I want to convert my swap space 8GB to usable formatHere is the output of sudo fdisk -l command$sudo fdisk -lDisk /dev/sda: 80.0 GB, 80026361856 bytes255 heads, 63 sectors/track, 9729 cylindersUnits = cylinders of 16065 * 512 = 8225280 bytesDisk identifier: 0x26af26ae
Device Boot Start End Blocks Id System /dev/sda1 * 1 2295 18434556 7 HPFS/NTFS /dev/sda2 2296 9728 59705572+ f W95 Ext'd (LBA)
Using a small hard drive (180 GB) dual booting windows XP for gaming and Ubuntu 9.10 for my other stuff during install I didnt know how much of each partition i would use, so i did 50-50 1 for ext3 and one for NTFSHowever after awhile it seems I have run out of space on my NTFS and have tons of unused space on my ext3.What I am wanting to do is shrink some of that ext3 down and give it it NTFS, I did a little searching and found a couple of old posts but I was a little sketchey on em. Simply looking for some personal Methods or Tools you have used and a starting point of how to use them.
I have just purchased a 2TB drive for my server and I was trying to get an idea of the differences between these file systems or other file systems out there. What is the amount of space after formatting for ext4, ext3, and ntfs?
I would like to know how I stop the current window I am on following me when I switch workspace.for example, I have this web browser open whilst I am typing this, I press Ctrl+. (my shortcut to take me to the workspace to the right), and instead of taking me to what was a nice empty workspace on the right, it sweeps this web browser to it as well.I can't find a way to configure this to my liking, can anyone help?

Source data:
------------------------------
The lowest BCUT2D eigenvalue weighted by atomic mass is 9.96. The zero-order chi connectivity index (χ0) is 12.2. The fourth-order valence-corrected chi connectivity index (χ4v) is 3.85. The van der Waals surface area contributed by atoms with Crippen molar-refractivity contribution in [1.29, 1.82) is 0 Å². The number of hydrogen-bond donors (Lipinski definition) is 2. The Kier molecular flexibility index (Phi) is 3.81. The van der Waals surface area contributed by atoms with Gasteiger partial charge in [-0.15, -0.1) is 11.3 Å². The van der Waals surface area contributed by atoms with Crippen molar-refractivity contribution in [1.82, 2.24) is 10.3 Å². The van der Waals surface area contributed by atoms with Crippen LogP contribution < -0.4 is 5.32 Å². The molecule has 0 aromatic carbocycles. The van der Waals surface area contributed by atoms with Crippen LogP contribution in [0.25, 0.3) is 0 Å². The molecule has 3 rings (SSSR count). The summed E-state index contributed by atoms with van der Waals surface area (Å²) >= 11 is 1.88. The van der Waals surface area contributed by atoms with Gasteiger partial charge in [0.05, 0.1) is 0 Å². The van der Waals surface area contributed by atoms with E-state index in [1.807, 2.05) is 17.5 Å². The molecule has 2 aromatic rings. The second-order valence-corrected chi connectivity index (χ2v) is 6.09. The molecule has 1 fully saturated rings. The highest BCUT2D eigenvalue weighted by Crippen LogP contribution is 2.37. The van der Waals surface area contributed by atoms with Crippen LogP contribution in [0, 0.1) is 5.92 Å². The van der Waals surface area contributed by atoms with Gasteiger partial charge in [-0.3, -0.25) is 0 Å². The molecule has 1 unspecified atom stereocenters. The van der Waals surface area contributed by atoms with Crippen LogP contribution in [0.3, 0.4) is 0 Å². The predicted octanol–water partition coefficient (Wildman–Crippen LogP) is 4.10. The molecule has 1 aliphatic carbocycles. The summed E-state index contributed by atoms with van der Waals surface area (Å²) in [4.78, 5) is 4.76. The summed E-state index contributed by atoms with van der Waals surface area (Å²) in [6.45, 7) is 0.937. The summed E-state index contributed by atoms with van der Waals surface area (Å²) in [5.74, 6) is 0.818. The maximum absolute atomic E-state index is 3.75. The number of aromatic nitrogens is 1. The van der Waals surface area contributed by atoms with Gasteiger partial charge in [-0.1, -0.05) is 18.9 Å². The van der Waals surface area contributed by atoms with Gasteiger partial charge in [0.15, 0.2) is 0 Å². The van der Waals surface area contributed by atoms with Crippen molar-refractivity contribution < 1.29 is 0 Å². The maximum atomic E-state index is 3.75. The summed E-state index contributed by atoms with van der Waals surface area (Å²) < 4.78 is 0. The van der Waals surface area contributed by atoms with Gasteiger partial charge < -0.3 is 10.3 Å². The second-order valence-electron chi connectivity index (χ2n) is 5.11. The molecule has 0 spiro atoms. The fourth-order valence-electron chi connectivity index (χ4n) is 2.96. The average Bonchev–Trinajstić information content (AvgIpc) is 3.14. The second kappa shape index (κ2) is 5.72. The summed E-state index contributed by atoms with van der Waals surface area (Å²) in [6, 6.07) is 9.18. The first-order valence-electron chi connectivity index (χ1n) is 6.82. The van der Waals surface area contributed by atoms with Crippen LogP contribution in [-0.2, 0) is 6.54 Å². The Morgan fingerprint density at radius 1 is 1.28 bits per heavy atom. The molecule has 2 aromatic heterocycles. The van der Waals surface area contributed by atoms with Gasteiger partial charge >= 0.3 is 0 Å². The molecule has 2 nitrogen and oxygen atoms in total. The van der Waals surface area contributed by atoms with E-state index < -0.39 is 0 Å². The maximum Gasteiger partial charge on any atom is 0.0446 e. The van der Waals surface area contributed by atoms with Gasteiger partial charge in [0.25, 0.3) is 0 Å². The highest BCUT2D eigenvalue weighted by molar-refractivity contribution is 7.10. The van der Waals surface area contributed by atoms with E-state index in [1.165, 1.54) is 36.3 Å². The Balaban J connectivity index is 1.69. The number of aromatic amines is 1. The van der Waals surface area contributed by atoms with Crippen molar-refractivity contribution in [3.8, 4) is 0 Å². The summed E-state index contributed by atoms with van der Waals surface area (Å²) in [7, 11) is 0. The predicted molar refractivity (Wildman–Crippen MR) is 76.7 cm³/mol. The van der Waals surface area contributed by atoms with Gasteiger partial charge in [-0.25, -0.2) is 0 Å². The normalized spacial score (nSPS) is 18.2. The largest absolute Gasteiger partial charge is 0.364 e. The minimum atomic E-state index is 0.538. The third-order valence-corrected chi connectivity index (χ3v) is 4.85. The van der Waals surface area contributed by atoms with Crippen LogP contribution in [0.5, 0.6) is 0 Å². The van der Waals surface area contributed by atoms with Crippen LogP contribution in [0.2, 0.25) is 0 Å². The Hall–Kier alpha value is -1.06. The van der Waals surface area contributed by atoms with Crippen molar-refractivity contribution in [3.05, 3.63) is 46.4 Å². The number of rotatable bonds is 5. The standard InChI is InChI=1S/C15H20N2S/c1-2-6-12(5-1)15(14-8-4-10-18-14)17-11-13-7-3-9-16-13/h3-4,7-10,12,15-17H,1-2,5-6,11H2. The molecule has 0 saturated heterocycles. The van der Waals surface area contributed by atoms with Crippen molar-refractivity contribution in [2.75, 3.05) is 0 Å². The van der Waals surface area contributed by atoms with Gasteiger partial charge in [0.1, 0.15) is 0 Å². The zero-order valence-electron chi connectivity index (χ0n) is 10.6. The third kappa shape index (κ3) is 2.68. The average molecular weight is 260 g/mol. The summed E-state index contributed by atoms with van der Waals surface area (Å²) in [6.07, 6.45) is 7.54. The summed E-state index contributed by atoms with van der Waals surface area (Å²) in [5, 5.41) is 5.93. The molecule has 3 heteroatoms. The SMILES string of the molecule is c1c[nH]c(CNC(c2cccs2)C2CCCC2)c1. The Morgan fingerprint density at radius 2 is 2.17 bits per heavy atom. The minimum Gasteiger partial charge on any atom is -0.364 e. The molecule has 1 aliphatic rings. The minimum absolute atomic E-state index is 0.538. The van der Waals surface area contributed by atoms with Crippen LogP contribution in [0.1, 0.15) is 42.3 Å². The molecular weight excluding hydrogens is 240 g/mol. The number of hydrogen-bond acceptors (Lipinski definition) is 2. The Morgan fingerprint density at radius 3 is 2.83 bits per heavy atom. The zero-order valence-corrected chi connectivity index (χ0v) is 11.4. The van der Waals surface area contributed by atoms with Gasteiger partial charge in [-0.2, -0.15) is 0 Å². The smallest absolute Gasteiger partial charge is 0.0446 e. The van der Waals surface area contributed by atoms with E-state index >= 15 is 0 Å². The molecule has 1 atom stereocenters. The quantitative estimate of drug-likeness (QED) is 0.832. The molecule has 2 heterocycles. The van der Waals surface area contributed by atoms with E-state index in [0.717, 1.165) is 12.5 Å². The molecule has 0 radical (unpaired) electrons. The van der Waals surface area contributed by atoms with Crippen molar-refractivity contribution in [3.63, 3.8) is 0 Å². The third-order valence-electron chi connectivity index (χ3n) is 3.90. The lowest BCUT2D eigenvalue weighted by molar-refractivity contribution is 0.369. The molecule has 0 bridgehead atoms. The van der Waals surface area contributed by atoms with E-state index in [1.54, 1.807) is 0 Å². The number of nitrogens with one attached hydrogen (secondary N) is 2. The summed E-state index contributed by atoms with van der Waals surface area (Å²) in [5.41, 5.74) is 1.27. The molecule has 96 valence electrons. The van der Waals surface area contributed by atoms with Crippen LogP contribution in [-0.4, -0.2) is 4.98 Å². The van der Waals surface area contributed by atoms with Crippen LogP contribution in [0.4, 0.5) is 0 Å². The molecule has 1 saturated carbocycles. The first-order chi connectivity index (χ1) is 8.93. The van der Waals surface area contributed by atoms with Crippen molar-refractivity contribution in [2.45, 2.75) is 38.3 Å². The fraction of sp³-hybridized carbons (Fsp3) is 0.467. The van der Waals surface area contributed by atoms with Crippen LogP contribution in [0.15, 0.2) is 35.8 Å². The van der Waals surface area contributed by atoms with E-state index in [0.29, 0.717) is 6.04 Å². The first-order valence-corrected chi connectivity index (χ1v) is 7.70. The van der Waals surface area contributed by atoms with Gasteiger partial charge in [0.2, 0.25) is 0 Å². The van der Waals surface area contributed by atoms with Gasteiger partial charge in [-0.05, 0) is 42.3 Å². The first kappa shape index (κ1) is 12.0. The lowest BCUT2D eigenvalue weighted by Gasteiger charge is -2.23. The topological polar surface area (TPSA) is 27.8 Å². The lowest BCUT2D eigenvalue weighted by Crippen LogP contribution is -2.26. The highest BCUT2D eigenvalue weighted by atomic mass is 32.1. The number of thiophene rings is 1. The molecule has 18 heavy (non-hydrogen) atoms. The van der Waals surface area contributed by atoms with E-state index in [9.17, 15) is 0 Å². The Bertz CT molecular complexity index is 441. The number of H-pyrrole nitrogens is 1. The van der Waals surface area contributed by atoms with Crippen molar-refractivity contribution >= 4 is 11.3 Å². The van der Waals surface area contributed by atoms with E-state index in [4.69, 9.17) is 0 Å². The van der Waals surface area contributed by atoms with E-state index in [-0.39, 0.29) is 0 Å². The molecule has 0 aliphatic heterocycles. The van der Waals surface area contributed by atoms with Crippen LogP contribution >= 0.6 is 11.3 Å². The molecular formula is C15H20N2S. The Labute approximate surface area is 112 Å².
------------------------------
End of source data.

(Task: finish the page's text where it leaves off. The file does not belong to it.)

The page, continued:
What is the current state of ATI graphics card support under linux? Up until a few years ago, nvidia had much better (albeit proprietary) drivers than ATI. Has this situation changed, now that AMD has owned ATI for a while now? Are open source drivers any better?
Is there any sure-fire way to identify whether the current Ubuntu system is running in Live mode or not? I want to distinguish between Live mode and running from installed HD, and do some processing in boot up script. FYI, in grml, the /etc/grml_cd file only exit in Live mode file system; no such file if running from installed HD.